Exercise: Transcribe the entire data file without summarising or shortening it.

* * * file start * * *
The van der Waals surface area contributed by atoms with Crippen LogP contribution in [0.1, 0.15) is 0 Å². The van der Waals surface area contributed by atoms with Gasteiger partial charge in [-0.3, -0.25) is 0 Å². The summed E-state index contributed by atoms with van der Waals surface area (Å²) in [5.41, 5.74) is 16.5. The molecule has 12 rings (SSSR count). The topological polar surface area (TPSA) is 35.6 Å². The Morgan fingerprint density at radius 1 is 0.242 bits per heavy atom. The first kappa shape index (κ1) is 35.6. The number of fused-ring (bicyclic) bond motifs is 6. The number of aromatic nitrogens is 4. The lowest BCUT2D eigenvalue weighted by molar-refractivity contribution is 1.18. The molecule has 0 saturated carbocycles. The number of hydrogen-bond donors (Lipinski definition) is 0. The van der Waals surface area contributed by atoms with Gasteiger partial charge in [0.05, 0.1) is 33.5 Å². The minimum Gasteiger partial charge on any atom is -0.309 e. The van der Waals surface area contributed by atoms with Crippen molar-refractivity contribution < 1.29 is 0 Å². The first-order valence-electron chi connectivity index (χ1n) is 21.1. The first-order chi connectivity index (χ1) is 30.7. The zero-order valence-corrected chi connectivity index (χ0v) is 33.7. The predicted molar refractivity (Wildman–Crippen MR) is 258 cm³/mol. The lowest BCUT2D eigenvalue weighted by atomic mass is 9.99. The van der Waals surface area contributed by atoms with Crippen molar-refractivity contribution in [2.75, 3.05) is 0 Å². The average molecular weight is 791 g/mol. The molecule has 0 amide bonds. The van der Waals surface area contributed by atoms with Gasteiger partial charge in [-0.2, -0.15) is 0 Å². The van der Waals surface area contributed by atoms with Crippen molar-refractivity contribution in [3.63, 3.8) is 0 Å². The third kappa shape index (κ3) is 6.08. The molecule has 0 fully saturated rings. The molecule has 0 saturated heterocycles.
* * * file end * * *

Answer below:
The van der Waals surface area contributed by atoms with Crippen LogP contribution in [0.1, 0.15) is 0 Å². The van der Waals surface area contributed by atoms with Gasteiger partial charge in [-0.3, -0.25) is 0 Å². The summed E-state index contributed by atoms with van der Waals surface area (Å²) in [5.41, 5.74) is 16.5. The molecule has 12 rings (SSSR count). The topological polar surface area (TPSA) is 35.6 Å². The Morgan fingerprint density at radius 1 is 0.242 bits per heavy atom. The first kappa shape index (κ1) is 35.6. The number of fused-ring (bicyclic) bond motifs is 6. The number of aromatic nitrogens is 4. The lowest BCUT2D eigenvalue weighted by molar-refractivity contribution is 1.18. The molecule has 0 saturated carbocycles. The number of hydrogen-bond donors (Lipinski definition) is 0. The van der Waals surface area contributed by atoms with Gasteiger partial charge in [0.05, 0.1) is 33.5 Å². The minimum Gasteiger partial charge on any atom is -0.309 e. The van der Waals surface area contributed by atoms with Crippen molar-refractivity contribution < 1.29 is 0 Å². The first-order valence-electron chi connectivity index (χ1n) is 21.1. The first-order chi connectivity index (χ1) is 30.7. The zero-order valence-corrected chi connectivity index (χ0v) is 33.7. The predicted molar refractivity (Wildman–Crippen MR) is 258 cm³/mol. The lowest BCUT2D eigenvalue weighted by atomic mass is 9.99. The van der Waals surface area contributed by atoms with Crippen molar-refractivity contribution in [2.75, 3.05) is 0 Å². The average molecular weight is 791 g/mol. The molecule has 0 amide bonds. The van der Waals surface area contributed by atoms with Gasteiger partial charge in [-0.2, -0.15) is 0 Å². The van der Waals surface area contributed by atoms with Crippen molar-refractivity contribution in [3.63, 3.8) is 0 Å². The third kappa shape index (κ3) is 6.08. The molecule has 0 fully saturated rings. The molecule has 0 saturated heterocycles.